SECRETARY CLINTON: Hello, and Eid Mubarak. I’m delighted to celebrate the end of Ramadan by wishing all of you a happy Eid. In 1996, my husband and I were privileged to host the first ever White House Eid celebration, which has now become a tradition. And this year, I hosted an Iftar at the State Department, with Muslims and non-Muslims attending. We hope that reinforces every year that all faiths have a home here in the United States. For Muslims all over the world, Eid ul-Fitr marks the end of a holy month of fasting and prayer. This time of self-reflection reminds us that the values of Islam – charity, community, cooperation, compassion – are values which we hold dear as Americans and which have contributed so much to American culture. As President Obama said in Cairo, the United States seeks a new beginning with Muslims around the world, one based on mutual interest and mutual respect. We know there is more that unites peoples of faith than divides us. So as Ramadan draws to a close, let us hold on to that spirit of community throughout the year to achieve our common goals of peace, prosperity, and stability. And I wish all of you a very happy year as well. Thank you.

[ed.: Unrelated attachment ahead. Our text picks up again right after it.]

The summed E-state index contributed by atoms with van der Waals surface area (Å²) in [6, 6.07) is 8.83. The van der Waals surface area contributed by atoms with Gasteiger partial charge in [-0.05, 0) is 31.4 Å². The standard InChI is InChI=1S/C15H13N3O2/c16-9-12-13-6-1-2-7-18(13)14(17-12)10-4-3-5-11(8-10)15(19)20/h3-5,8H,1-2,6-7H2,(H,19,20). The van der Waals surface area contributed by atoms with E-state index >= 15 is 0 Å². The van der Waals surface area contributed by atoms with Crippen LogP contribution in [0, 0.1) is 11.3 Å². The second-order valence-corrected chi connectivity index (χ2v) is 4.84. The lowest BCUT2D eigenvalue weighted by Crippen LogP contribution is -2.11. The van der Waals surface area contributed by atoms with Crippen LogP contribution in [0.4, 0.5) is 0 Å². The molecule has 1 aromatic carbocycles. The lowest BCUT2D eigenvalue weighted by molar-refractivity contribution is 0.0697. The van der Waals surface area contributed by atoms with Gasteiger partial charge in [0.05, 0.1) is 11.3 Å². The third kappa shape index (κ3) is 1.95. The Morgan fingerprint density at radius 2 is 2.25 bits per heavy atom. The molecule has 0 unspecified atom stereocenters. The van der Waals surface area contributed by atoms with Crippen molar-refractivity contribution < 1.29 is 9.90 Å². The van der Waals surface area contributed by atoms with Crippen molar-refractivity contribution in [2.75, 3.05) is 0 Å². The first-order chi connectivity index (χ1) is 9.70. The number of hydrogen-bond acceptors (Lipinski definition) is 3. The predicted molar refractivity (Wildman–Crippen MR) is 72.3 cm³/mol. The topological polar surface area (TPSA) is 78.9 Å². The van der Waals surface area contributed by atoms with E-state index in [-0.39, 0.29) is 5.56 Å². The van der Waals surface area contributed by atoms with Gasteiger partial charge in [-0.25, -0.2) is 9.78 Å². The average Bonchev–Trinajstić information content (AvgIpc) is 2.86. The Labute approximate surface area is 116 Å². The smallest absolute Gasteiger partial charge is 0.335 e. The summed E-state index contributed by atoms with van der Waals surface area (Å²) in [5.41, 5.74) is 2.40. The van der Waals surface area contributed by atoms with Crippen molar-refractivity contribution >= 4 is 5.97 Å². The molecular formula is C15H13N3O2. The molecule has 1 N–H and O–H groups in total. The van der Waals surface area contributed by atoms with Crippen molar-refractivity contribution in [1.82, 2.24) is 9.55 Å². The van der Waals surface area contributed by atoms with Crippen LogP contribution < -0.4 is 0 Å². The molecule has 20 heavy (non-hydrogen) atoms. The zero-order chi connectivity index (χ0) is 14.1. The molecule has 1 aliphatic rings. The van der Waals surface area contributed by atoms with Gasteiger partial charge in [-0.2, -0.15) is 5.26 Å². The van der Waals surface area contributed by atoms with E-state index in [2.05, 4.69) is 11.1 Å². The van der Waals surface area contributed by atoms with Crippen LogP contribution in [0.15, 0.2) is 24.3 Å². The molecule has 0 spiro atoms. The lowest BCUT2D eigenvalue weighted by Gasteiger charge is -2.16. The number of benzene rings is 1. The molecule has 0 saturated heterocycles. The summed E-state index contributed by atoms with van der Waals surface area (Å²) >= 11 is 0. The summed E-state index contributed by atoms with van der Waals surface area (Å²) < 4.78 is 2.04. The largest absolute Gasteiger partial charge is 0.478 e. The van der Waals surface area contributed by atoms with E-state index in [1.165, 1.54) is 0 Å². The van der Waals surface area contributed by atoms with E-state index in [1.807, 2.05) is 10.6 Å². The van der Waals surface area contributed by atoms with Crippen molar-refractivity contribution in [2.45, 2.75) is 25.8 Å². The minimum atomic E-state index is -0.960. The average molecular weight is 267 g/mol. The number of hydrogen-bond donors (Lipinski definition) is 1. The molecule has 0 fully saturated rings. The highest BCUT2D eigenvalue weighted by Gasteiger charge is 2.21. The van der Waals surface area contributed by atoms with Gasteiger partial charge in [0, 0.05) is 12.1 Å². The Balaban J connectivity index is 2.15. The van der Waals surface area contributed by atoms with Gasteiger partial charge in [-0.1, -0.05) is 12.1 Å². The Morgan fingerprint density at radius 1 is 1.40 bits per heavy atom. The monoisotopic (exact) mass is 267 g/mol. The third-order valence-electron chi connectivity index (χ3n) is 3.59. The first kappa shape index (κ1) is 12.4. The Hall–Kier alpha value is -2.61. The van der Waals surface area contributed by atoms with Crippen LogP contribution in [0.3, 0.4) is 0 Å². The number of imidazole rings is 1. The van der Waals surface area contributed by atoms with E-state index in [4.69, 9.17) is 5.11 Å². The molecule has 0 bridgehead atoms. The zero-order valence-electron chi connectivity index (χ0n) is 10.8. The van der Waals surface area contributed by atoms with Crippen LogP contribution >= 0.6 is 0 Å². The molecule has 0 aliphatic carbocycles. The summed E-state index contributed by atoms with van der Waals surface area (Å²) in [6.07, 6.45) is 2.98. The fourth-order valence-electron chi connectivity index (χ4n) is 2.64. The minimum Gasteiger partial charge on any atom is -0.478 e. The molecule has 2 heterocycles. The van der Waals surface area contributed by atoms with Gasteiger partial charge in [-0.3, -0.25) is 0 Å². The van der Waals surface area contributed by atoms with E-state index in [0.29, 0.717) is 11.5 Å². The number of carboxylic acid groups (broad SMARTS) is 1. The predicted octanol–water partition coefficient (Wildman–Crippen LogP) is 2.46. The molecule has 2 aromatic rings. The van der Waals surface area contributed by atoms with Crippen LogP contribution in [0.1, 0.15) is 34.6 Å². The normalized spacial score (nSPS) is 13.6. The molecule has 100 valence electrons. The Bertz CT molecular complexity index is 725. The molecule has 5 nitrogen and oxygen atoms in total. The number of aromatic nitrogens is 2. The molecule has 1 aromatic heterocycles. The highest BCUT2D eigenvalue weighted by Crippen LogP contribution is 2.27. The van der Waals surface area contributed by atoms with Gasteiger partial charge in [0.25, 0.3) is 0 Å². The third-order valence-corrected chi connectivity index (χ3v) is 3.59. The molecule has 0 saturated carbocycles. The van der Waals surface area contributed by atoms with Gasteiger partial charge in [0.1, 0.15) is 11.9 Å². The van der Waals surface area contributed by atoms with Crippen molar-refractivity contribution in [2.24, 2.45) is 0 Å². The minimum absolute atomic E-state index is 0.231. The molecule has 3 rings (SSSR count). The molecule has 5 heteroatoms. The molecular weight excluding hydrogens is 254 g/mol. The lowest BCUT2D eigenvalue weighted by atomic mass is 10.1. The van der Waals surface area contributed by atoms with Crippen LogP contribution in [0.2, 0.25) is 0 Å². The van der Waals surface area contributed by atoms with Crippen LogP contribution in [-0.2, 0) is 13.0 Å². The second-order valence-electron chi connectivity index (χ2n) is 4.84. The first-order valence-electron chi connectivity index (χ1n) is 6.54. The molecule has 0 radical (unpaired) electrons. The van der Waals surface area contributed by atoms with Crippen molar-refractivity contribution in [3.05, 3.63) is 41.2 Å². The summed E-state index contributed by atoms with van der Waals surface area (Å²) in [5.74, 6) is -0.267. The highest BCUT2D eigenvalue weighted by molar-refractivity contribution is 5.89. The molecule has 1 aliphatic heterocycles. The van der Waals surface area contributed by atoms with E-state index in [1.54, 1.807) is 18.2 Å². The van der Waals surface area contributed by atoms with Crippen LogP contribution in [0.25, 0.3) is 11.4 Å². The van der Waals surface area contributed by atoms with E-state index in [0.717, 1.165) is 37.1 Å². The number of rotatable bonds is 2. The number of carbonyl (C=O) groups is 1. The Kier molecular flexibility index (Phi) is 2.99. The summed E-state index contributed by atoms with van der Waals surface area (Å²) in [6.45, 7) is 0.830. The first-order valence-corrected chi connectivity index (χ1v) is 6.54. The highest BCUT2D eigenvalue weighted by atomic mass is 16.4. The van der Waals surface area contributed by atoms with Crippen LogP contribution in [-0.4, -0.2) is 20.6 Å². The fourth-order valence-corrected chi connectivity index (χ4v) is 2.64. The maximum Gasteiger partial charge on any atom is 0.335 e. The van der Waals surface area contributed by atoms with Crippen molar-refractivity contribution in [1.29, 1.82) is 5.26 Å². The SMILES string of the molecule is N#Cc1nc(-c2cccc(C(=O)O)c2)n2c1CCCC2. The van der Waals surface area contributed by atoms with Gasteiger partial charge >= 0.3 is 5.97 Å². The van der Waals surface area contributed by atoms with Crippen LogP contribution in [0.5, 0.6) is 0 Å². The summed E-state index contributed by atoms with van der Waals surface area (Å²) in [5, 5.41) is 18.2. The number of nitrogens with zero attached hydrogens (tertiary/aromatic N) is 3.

Read this message in the following languages: